In 2014, Katharine Hayhoe served as an advisor to the producers of Years of Living Dangerously, the star-studded Showtime series chronicling how climate change is already affecting people’s lives; the show won an Emmy for Best Non-fiction or Documentary Series (edging out Cosmos). She was also one of the show’s stars, with Don Cheadle following her as she spoke about climate change to a conservative, evangelical church group in Texas.
The episode is a window into what makes Hayhoe so effective. First, she wasn’t just some scientist parachuting in to speak to these conservative evangelicals. She is a conservative evangelical Christian, and her religion is one reason climate change is such an important topic for her. That simple fact means that she can reach people who might otherwise not listen (even, briefly, Newt Gingrich).
She is also a calm, generous, and sympathetic speaker and writer. In part, this is just her personality, but she’s also had ample opportunity to practice. Her husband Andrew Farley, an evangelical minister and linguistics professor, didn’t think climate change was real when their relationship started. As Banerjee’s profile explains:
Like many American evangelicals, Farley grew up thinking that environmentalism was a leftist cause. “I saw climate change as the same as saving the whales, hugging trees and wearing hemp,” he said.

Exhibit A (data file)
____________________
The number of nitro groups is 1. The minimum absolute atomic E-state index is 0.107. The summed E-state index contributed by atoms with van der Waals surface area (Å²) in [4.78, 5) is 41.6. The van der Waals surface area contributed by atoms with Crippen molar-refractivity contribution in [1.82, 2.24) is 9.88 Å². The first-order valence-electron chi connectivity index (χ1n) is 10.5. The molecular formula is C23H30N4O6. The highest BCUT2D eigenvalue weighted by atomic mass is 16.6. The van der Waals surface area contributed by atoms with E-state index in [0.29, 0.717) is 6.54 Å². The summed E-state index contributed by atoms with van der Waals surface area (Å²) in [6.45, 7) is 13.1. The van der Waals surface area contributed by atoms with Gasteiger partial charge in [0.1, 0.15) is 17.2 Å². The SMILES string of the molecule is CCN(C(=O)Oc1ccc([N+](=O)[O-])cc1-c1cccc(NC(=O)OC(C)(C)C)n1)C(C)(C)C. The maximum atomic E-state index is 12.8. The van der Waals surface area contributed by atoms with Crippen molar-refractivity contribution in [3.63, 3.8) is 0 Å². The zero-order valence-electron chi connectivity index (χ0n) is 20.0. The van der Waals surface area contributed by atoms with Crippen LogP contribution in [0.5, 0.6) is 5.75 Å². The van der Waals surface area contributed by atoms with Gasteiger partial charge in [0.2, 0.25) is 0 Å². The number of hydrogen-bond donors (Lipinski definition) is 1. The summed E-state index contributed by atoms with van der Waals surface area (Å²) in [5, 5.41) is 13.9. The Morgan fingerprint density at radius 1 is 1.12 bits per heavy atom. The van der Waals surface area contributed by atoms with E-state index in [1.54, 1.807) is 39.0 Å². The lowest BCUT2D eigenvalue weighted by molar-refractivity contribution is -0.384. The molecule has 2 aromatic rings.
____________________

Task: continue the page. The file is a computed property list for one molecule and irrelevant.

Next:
As Hayhoe’s reputation grew, several of Farley’s close friends voiced disapproval of her research, and he raised objections too. To answer Farley’s questions, Hayhoe showed him data that reveal, for instance, how Earth’s temperature has risen markedly after the Industrial Revolution — as the combustion of fossil fuels grew.
Those conversations were enough to convince him, and he joins her in climate change outreach to evangelical communities: the two co-authored A Climate for Change: Global Warming Facts for Faith-Based Decisions.
Not only is she skilled at connecting with her audience, whether it be a lone spouse or an auditorium, she also knows how to connect science to people’s immediate needs. As Hurricane Sandy moved up the eastern seaboard in 2013, it was fascinating to watch her on Twitter describing how climate change was increasing the storm’s strength and destructive power. It took an uncanny depth of knowledge to do that commentary on the fly and with scientific rigor, but it took a special sort of empathy and communications instinct to do so responsibly even as a tragedy was unfolding.
In the end, it is that ability to build bridges that makes Katharine Hayhoe so deserving of her Friend of the Planet Award. Her ability to bridge empathy and knowledge, science and faith, liberal and conservative, science and humanities, strength and grace, stands as an example to us all of what it will take to set our nation and our world on a path to confronting and addressing the threats posed by climate change.
This profile was written by Josh Rosenau for the National Center for Science Education. Read the full post here.